UW News

February 26, 2004

Magnuson Scholars and their projects

Six graduate students, one from each health sciences school, are working on projects as Magnuson Scholars for the 2003-2004 academic year. Each of the students receives approximately $25,000 to support graduate studies and research.

The late Senator Warren G. Magnuson, in whose name the program was established, was committed to improving the nation’s health through biomedical research and was instrumental in establishing the National Institutes of Health, Medicare and Medicaid during his long career in the senate.

The Magnuson Scholars are selected on the basis of their academic performance and their potential contributions to research in the health sciences.

The scholars program is part of the Warren G. Magnuson Institute for Biomedical Research and Health Professional Training, established in 1991 in honor of the late senator. Support for the Institute comes from two grants totaling nearly $5 million from the U.S. Department of Education, matching funds of $500,000 from the State of Washington, and more than $569,000 in donated funds.

The income from the endowment is used for research about diabetes and other diseases, to support students in graduate or postgraduate health professions training programs, and to fund the Warren and Jermaine Magnuson Chair in Medicine for Neurosciences, held by Dr. Bruce Ransom, chair of the Department of Neurology.

This year’s Magnuson Scholars:

Dr. Douglas R. Dixon, from the School of Dentistry — Dixon, who is an officer in the U.S. Army, came to the UW to earn a master’s degree and certificate in periodontics, which he received in 2001. He is now completing a doctoral research project for a Ph.D. in oral biology. He earned his dentistry degree from the University of Pittsburgh, completed a residency in general dentistry, and was stationed in Germany for three years with the Army. His research is investigating the role of native bacteria in the mouth and their contribution to a “ready state” of innate immune cells within a healthy periodontium, or gum tissue. He is married and has two children.

Thy P. Do, from the School of Pharmacy — Do, who already holds a master’s degree in chemistry and another in public health, came to Seattle from the East Coast in 2000 to enter the doctoral program in Pharmaceutical Outcomes Research and Policy. His dissertation research focuses on patterns of population-based medication use among diabetics. He is particularly studying patients with diabetes who discontinue medication and the effects on development of diabetic complications and use of health-care services. Before he earned the degree in public health, Do had worked with homeless youth in New York City, focusing on HIV/STD education and prevention. His hobbies include rowing with Lake Union Crew and hiking.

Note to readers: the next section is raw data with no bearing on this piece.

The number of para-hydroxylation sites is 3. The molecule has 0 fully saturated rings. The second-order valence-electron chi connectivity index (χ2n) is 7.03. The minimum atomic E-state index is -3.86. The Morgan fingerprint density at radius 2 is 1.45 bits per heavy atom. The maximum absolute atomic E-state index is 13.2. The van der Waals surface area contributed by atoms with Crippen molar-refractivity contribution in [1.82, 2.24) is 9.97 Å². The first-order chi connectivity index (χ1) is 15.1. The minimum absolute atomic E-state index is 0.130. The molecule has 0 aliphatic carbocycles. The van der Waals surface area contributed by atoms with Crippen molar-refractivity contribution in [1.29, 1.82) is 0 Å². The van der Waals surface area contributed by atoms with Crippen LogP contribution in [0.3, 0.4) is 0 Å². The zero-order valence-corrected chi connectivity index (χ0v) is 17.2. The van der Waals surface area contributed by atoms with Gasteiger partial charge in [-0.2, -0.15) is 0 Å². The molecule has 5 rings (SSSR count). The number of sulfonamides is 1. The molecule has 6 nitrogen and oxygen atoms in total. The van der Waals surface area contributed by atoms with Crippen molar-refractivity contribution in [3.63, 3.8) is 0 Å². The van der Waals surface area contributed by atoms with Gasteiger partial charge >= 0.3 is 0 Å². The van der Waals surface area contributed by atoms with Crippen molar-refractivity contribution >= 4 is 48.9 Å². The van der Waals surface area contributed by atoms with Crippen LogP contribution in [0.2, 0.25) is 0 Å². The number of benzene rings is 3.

Scott N. Isenhath, from the School of Medicine — Isenhath is a senior medical student who is working on dermatology research this year in the laboratory of Dr. John Olerud, head of the Division of Dermatology. Isenhath is investigating methods that will promote skin attachment to biomaterials, with the hope of developing ways to prevent infections associated with ports and catheters used for dialysis and access to blood vessels. He grew up in Kenmore and earned a degree in chemistry from Pacific Lutheran University before entering medical school. He is married and enjoys running, swimming and attending Husky football and basketball games.

Public Health
Samir N. Kelada, from the School of Public Health and Community Medicine — Kelada, originally from Chicago, came to the UW after earning a bachelor’s degree and a master of public health degree from the University of Michigan. He is now a doctoral student in the Department of Environmental and Occupational Health Sciences, working on research exploring gene-environment interactions in Parkinson’s disease. He hopes that combining insights from environmental health, epidemiology and genetics will lead to better understanding of this and related diseases. He enjoys Seattle views, cycling and coffee.

Social Work
Susan L. Neely-Barnes, from the School of Social Work — Neely-Barnes is a doctoral candidate who is completing a Maternal and Child Health Bureau traineeship at the UW’s Center for Human Development and Disability. She earned a master of social work degree from the George Warren Brown School of Social Work at Washington University in St. Louis in 1999 and has worked as a service coordinator for children and adults with developmental disabilities. She has also worked with children who have autism. Her research focuses on social work practice with people who have developmental disabilities, especially how paradigms of disability shape intervention and research, how social welfare policies define disability as a problem for intervention, and empowerment of people with developmental disabilities. She is married and a mother.

Mary R. Taylor, from the School of Nursing — Taylor was born in Mississippi where her parents were working as social workers in a community health research project, grew up in Wisconsin, and earned her first bachelor’s degree at Macalester College. After moving to Seattle, she worked at an adult daytime health program and learned about the difficulty in managing type 2 diabetes. As a result, she decided to return to school and earned a bachelor’s degree in nursing. She is now in the doctoral program and focusing on primary and secondary prevention of type 2 diabetes as she develops her own dissertation topic. She enjoys gardening, traveling and hiking with friends.